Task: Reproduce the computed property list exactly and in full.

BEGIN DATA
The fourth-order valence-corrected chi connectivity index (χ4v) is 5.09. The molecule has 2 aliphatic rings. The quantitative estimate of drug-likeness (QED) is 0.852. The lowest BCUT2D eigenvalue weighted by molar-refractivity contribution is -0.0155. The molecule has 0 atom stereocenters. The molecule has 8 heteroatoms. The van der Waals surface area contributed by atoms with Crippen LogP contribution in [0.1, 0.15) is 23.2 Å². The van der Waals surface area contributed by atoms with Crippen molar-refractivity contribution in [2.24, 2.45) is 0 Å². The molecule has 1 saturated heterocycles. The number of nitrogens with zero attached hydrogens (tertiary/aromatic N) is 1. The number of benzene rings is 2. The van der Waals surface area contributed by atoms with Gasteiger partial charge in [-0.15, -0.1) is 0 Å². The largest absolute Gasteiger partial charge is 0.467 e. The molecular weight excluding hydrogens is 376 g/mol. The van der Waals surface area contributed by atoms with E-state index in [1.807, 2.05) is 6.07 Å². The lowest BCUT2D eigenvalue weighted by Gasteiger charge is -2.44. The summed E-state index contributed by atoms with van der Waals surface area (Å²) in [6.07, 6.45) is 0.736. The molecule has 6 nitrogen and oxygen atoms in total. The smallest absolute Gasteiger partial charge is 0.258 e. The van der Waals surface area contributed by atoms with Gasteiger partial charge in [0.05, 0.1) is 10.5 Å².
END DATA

The fourth-order valence-corrected chi connectivity index (χ4v) is 5.09. The molecule has 2 aliphatic rings. The quantitative estimate of drug-likeness (QED) is 0.852. The lowest BCUT2D eigenvalue weighted by molar-refractivity contribution is -0.0155. The molecule has 0 atom stereocenters. The molecule has 8 heteroatoms. The van der Waals surface area contributed by atoms with Crippen LogP contribution in [0.1, 0.15) is 23.2 Å². The van der Waals surface area contributed by atoms with Crippen molar-refractivity contribution in [2.24, 2.45) is 0 Å². The molecule has 1 saturated heterocycles. The number of nitrogens with zero attached hydrogens (tertiary/aromatic N) is 1. The number of benzene rings is 2. The van der Waals surface area contributed by atoms with Gasteiger partial charge in [-0.15, -0.1) is 0 Å². The largest absolute Gasteiger partial charge is 0.467 e. The molecular weight excluding hydrogens is 376 g/mol. The van der Waals surface area contributed by atoms with E-state index in [1.807, 2.05) is 6.07 Å². The lowest BCUT2D eigenvalue weighted by Gasteiger charge is -2.44. The summed E-state index contributed by atoms with van der Waals surface area (Å²) in [6.07, 6.45) is 0.736. The molecule has 6 nitrogen and oxygen atoms in total. The smallest absolute Gasteiger partial charge is 0.258 e. The van der Waals surface area contributed by atoms with Gasteiger partial charge in [0.05, 0.1) is 10.5 Å².